(CIVIL WAR.) Boucher, James H. Medical Director’s Office, 17th Army Corps
[Manuscript] Circular. During and after an engagement …. Lake Providence, La., March 14, 1863
This remarkable document provides detailed instructions for the medical officers of XVII Corps. The corps was organized in December 1862 as part of U.S. Grant’s Army of the Tennessee. It formed the center of Grant’s forces in the siege of Vicksburg, which was taken on July 4, 1863.
(Jewish Immigration & Philanthropy)
Grand Concert in Aid of the Russian Jewish Refugees, Monday Eve’g, March 27, ’82, by the Handel and Haydn Society, in conjunction with Salem Oratorio Society, Lynn Choral Union, Taunton Beethoven Society, A Grand Orchestra…. Boston: Printed By Jewish Watchman Print[ers], 1882
This is the rare original announcement and program for a major early benefit concert supporting Jewish refugees from Russia. The concert was held at Mechanics Hall in Boston in 1882. The featured conductors are Carl Zerrahn and George Henschel. Henschel had become the first conductor of the Boston Symphony Orchestra a year earlier. Here he leverages his position to support Jewish refugees.
(STATUE OF LIBERTY)
Liberty’s Torch in Madison Square Park. no publisher, negative ca. 1876, made from a print, late 19th century.
The torch of the Statue of Liberty was exhibited in Madison Square Park, New York to raise funds for the statue’s completion. The torch remained in the park from 1876 through 1882.
(DEMOCRATIC CONVENTION, Chicago, 1968)
Collection of papers of John M. Bailey, Chairman of the Democratic National Committee, concerning the convention. Various places, 1968
The 1968 Democratic National Convention of 1968, held in Chicago, was a landmark event in American political history. John M. Bailey of Connecticut, who had helped to orchestrate Johnson’s landslide victory in 1964, oversaw the contentious presidential campaign of 1968, in which Robert Kennedy, Hubert Humphrey, Eugene McCarthy, and others sought the Democratic nomination. This is a collection of papers to and by longtime Democratic National Committee Chairman John M. Bailey.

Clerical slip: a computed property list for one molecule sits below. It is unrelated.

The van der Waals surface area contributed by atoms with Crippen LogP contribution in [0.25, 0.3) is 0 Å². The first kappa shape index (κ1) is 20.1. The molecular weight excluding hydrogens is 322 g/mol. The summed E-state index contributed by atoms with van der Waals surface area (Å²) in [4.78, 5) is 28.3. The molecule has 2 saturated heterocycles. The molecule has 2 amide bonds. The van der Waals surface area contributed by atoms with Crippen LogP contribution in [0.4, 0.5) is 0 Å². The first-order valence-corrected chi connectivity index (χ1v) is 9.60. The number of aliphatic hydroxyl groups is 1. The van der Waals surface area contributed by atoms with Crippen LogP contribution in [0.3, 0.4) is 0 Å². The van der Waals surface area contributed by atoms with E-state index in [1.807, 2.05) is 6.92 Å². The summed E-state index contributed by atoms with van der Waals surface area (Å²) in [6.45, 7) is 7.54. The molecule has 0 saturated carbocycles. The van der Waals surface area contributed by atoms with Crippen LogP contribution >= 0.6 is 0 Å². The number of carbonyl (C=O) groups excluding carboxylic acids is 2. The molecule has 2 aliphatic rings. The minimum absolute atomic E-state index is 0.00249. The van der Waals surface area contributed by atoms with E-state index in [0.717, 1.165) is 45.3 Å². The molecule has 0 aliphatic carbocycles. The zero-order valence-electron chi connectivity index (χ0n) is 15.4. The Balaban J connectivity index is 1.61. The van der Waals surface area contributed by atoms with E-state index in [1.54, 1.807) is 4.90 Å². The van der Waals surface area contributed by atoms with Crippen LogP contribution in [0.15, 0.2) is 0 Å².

(PANIC OF 1873.)
Extra. Senseless Panic. New York: New York Daily Bulletin, September 24, 1873
The Panic of 1873 was set off by the failure of Jay Cooke & Co., the leading American banker of its day. Because of financial crises in Europe , the Credit Mobilier scandal, and related problems, the firm declared bankruptcy on September 18, 1873. The bank’s failure set of a chain of events including the failure of many insurance companies and banks and the ten-day closure of the New York Stock Exchange starting on September 20. Within two months 55 railroads had failed. The downturn, which lasted for the rest of the decade, was known as the Great Depression until the 1930s depression took that name.
Haymarket Affair in The Chicago Daily News. Chicago: Daily News, May 5, 1886
The Haymarket Affair in Chicago was the most important event in American labor history. This dramatic Chicago newspaper reports on the events at the Haymarket, police actions, rioting, efforts to catch the bomb thrower, the roundup of anarchists, the discovery of the printed flyers for the mass meeting, and the reaction of Chicago businessmen.
Lowell, James Russell
Autograph Letter Signed With Initials to John Sullivan Dwight. Elmwood, 16 July 1845
Horse-Hoeing Husbandry: or, An Essay on the Principles of Vegetation and Tillage. Designed to Introduce A New Method of Culture; whereby The Produce of Land will be Increased, and the Usual Expense Lessened. Together with Accurate Descriptions and Cuts of the Instruments Employed in it … fourth edition, very carefully corrected. London: Millar, 1762
The edition that Thomas Jefferson owned. Jefferson wrote from Monticello in 1817, “While I was an amateur in Agricultural science (for practical knowledge my course of life never permitted me) I was very partial to the drilled husbandry of Tull.”